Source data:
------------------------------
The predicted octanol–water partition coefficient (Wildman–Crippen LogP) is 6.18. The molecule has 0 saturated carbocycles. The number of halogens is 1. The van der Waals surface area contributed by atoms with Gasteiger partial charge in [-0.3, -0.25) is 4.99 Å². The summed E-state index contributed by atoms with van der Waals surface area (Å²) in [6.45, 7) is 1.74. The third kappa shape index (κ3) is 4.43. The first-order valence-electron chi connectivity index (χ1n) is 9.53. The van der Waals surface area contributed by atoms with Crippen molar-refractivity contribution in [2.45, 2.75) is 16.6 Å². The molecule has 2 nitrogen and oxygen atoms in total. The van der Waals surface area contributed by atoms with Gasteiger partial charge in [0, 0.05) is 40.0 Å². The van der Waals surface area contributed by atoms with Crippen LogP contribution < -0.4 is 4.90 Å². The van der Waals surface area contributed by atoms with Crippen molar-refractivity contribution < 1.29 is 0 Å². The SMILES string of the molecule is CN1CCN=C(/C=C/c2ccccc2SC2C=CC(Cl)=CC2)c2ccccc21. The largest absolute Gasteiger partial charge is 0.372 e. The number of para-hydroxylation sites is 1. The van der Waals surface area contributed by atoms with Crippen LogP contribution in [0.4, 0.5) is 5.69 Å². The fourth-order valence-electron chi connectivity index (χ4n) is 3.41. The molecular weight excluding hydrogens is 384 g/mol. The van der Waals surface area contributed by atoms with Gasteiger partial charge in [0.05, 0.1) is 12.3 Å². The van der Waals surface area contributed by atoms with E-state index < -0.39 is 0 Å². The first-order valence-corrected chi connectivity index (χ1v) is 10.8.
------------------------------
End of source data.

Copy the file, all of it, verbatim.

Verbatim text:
The predicted octanol–water partition coefficient (Wildman–Crippen LogP) is 6.18. The molecule has 0 saturated carbocycles. The number of halogens is 1. The van der Waals surface area contributed by atoms with Gasteiger partial charge in [-0.3, -0.25) is 4.99 Å². The summed E-state index contributed by atoms with van der Waals surface area (Å²) in [6.45, 7) is 1.74. The third kappa shape index (κ3) is 4.43. The first-order valence-electron chi connectivity index (χ1n) is 9.53. The van der Waals surface area contributed by atoms with Crippen molar-refractivity contribution in [2.45, 2.75) is 16.6 Å². The molecule has 2 nitrogen and oxygen atoms in total. The van der Waals surface area contributed by atoms with Gasteiger partial charge in [0, 0.05) is 40.0 Å². The van der Waals surface area contributed by atoms with Crippen LogP contribution < -0.4 is 4.90 Å². The van der Waals surface area contributed by atoms with Crippen molar-refractivity contribution < 1.29 is 0 Å². The SMILES string of the molecule is CN1CCN=C(/C=C/c2ccccc2SC2C=CC(Cl)=CC2)c2ccccc21. The largest absolute Gasteiger partial charge is 0.372 e. The number of para-hydroxylation sites is 1. The van der Waals surface area contributed by atoms with Crippen LogP contribution in [0.4, 0.5) is 5.69 Å². The fourth-order valence-electron chi connectivity index (χ4n) is 3.41. The molecular weight excluding hydrogens is 384 g/mol. The van der Waals surface area contributed by atoms with Gasteiger partial charge in [0.05, 0.1) is 12.3 Å². The van der Waals surface area contributed by atoms with E-state index < -0.39 is 0 Å². The first-order valence-corrected chi connectivity index (χ1v) is 10.8.